This petition assails the decision of the Court of Appeals dated February 7, 1997, dismissing the petition for certiorari
and prohibition filed by herein petitioner as a consequence of the orders by the Regional Trial Court of Pasig, Branch 166, in Civil Case No. 65026 for damages.chanrob1es virtua1 1aw 1ibrary
Petitioner International Flavors and Fragrances (Phils.) Inc., hereafter IFFI, is a corporation organized and existing under Philippine laws. Respondents Merlin J. Argos and Jaja C. Pineda are the general manager and commercial director, respectively, of the Fragrances Division of IFFI.
In 1992, the office of managing director was created to head the corporation’s operation in the Philippines. Hernan H. Costa, a Spaniard, was appointed managing director. Consequently the general managers reported directly to Costa.
Costa and respondents had serious differences. When the positions of the general managers became redundant, respondents agreed to the termination of their services. They signed a "Release, Waiver and Quitclaim" on December 10, 1993. On the same date, Costa issued a "Personnel Announcement" which described respondents as "persona non grata" and urged employees not to have further dealings with them.
On July 1, 1994, respondents filed a criminal complaint for libel resulting in the filing of two Informations against Costa docketed as Criminal Case Nos. 9917 and 9918 with the Metropolitan Trial Court of Taguig, Metro Manila.
On March 31, 1995, respondents filed a civil case for damages filed and docketed as Civil Case No. 65026 at the Regional Trial Court of Pasig, Branch 166, against Costa and IFFI, in its subsidiary capacity as employer. Herein petitioner IFFI moved to dismiss the complaint.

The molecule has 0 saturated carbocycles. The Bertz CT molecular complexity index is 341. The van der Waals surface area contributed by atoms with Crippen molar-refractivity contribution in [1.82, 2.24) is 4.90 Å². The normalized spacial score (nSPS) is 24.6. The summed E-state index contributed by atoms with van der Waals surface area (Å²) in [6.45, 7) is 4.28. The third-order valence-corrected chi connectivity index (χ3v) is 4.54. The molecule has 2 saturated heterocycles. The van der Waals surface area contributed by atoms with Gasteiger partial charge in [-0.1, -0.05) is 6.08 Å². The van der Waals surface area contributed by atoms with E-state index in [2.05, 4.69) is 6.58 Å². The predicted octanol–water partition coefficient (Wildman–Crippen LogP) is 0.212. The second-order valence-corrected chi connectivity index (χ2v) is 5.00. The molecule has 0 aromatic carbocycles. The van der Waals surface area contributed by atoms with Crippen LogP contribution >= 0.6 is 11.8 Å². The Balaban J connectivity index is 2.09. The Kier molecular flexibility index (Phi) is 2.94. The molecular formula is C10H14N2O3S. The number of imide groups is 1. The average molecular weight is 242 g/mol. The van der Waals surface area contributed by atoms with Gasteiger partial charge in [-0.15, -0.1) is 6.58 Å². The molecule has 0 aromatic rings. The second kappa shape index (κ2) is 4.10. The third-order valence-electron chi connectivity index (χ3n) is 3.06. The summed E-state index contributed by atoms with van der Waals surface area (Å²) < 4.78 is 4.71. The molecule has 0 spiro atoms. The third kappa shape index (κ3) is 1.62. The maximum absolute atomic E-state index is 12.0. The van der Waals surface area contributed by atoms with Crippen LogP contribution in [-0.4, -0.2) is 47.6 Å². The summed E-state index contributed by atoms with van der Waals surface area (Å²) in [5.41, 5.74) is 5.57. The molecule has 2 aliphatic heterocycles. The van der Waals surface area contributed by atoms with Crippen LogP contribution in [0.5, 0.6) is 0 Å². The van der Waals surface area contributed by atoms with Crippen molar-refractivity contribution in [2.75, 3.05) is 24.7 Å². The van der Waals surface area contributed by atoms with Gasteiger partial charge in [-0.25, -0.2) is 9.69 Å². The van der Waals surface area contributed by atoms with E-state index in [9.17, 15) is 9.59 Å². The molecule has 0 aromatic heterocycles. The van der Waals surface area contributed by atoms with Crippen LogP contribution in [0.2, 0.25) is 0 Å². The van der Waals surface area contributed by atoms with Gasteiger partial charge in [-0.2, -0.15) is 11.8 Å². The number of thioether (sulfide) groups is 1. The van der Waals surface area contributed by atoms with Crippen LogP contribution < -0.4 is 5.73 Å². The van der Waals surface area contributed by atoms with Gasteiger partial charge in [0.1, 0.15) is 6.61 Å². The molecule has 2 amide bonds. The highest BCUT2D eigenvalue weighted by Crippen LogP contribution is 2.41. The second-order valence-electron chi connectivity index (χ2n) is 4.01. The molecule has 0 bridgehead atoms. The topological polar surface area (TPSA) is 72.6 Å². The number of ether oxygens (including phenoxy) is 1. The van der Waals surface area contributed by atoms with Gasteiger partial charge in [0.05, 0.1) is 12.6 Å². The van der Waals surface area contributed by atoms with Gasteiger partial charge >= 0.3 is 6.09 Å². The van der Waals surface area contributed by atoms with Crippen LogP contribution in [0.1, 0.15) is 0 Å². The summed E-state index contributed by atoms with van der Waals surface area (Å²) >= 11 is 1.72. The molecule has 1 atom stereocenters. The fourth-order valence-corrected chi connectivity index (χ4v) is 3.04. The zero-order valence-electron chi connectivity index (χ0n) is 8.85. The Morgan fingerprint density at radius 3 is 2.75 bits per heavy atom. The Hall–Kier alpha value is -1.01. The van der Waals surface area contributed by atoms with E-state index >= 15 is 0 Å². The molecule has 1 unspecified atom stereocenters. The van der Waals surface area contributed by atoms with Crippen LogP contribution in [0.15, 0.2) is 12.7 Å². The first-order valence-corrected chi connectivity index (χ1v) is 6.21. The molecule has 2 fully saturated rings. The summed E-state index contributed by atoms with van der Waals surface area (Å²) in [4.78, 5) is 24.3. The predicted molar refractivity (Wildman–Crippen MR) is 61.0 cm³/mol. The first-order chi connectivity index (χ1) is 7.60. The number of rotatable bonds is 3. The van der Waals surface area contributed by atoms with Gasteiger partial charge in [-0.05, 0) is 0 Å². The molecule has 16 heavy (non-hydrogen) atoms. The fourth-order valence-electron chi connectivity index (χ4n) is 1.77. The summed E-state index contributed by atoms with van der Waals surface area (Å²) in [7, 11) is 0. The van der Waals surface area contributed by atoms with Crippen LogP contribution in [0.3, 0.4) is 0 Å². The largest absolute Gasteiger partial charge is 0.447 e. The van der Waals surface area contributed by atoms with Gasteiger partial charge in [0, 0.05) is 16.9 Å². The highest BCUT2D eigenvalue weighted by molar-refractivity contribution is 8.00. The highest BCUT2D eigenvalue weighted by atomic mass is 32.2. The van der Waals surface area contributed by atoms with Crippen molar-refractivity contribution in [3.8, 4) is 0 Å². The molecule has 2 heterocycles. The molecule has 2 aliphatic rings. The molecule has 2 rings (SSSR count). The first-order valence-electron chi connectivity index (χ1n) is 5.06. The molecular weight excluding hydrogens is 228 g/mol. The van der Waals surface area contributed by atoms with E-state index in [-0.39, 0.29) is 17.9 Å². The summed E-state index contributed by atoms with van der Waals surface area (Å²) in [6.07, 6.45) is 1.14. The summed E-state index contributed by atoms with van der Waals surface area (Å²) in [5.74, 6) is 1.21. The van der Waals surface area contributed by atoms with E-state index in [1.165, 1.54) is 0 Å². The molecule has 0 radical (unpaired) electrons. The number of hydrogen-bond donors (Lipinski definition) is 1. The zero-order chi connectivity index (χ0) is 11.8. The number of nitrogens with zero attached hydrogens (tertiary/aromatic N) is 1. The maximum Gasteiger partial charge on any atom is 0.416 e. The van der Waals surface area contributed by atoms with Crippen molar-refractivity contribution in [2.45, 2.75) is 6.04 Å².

On October 23, 1995, the Regional Trial Court granted the motion to dismiss Civil Case No. 65026 for respondents’ failure to reserve its right to institute a separate civil action.
Respondents filed a motion for reconsideration, which the trial court granted in an order dated January 9, 1996.
IFFI filed a motion to reconsider said order. This was denied. Hence, IFFI elevated the case to the Court of Appeals, reiterating the same grounds for the dismissal of the civil complaint which it invoked before the court a quo. The appellate court dismissed the petition. The dispositive portion of the Court of Appeals’ decision reads:chanrob1es virtual 1aw library
All told, the allegations of petitioner that the lower court has gravely abused its discretion amounting to lack of jurisdiction in issuing the orders complained of has not been substantiated.chanrob1es virtua1 1aw 1ibrary
WHEREFORE, the petition is hereby DISMISSED, with costs against petitioner.
SO ORDERED. 1
IFFI’s motion for reconsideration was denied. Hence, the present petition for review, with petitioner alleging that the Court of Appeals:chanrob1es virtual 1aw library
. . . GRAVELY ERRED IN DISMISSING THE PETITION FOR CERTIORARI FILED BY HEREIN PETITIONER AND IN DENYING THE LATTER’S MOTION FOR RECONSIDERATION, THEREBY AFFIRMING THE DECISION OF THE COURT A QUO CONSIDERING THAT:chanrob1es virtual 1aw library
A. THE COMPLAINT IS ONE TO ENFORCE THE SUBSIDIARY CIVIL LIABILITY OF PETITIONER UNDER THE REVISED PENAL CODE FOR THE ALLEGED "LIBELOUS" STATEMENTS OF ITS FORMER EMPLOYEE.
B. AN EMPLOYER DOES NOT INCUR SUBSIDIARY CIVIL LIABILITY UNDER THE CIVIL CODE, BUT ONLY UNDER THE REVISED PENAL CODE. UNDER THE LATTER, AN EMPLOYER ONLY BECOMES SUBSIDIARILY LIABLE UPON CONVICTION OF THE ACCUSED EMPLOYEE AND PROOF OF HIS INSOLVENCY.
C. WHILE A SEPARATE CIVIL ACTION FOR DAMAGES MAY PROCEED AGAINST HERNAN H. COSTA UNDER ARTICLE 33 OF THE CIVIL CODE, NO SUCH ACTION MAY PROCEED AGAINST PETITIONER TO ENFORCE ITS SUBSIDIARY LIABILITY AS EMPLOYER UNDER THE SAME ARTICLE.
. . . SERIOUSLY ERRED IN SUSTAINING RESPONDENTS’ RIGHT TO FILE THE CIVIL CASE AGAINST PETITIONER NOTWITHSTANDING THEIR ADMITTED FAILURE TO MAKE A RESERVATION AND THEIR CONTINUED PARTICIPATION IN THE CRIMINAL CASE.chanrob1es virtua1 1aw 1ibrary
. . . FAILED TO APPRECIATE THAT RESPONDENTS’ FAILURE TO RESERVE AND THEIR CONTINUED PARTICIPATION IN THE CRIMINAL CASE BAR THE FILING OF THE. COMPLAINT FOR DAMAGES AGAINST MR. COSTA AND PETITIONER, CONSIDERING THAT:chanrob1es virtual 1aw library